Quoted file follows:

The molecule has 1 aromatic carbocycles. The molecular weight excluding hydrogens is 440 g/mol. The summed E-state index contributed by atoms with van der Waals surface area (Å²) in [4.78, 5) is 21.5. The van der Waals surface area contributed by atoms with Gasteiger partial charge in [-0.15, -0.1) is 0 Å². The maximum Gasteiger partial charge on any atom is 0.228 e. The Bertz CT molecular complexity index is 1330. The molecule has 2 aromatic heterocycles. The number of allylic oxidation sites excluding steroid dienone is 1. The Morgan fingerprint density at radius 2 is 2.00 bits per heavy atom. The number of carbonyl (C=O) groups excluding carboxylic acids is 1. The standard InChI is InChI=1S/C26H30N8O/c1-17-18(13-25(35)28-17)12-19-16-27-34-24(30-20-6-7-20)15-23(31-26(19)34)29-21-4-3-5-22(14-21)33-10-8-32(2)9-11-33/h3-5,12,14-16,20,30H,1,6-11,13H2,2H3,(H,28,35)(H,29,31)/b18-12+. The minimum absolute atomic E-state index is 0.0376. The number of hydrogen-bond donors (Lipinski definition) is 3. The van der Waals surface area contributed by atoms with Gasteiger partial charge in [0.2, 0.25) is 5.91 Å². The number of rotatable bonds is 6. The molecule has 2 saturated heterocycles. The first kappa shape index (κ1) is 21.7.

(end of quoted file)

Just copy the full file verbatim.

The molecule has 1 aromatic carbocycles. The molecular weight excluding hydrogens is 440 g/mol. The summed E-state index contributed by atoms with van der Waals surface area (Å²) in [4.78, 5) is 21.5. The van der Waals surface area contributed by atoms with Gasteiger partial charge in [-0.15, -0.1) is 0 Å². The maximum Gasteiger partial charge on any atom is 0.228 e. The Bertz CT molecular complexity index is 1330. The molecule has 2 aromatic heterocycles. The number of allylic oxidation sites excluding steroid dienone is 1. The Morgan fingerprint density at radius 2 is 2.00 bits per heavy atom. The number of carbonyl (C=O) groups excluding carboxylic acids is 1. The standard InChI is InChI=1S/C26H30N8O/c1-17-18(13-25(35)28-17)12-19-16-27-34-24(30-20-6-7-20)15-23(31-26(19)34)29-21-4-3-5-22(14-21)33-10-8-32(2)9-11-33/h3-5,12,14-16,20,30H,1,6-11,13H2,2H3,(H,28,35)(H,29,31)/b18-12+. The minimum absolute atomic E-state index is 0.0376. The number of hydrogen-bond donors (Lipinski definition) is 3. The van der Waals surface area contributed by atoms with Gasteiger partial charge in [0.2, 0.25) is 5.91 Å². The number of rotatable bonds is 6. The molecule has 2 saturated heterocycles. The first kappa shape index (κ1) is 21.7.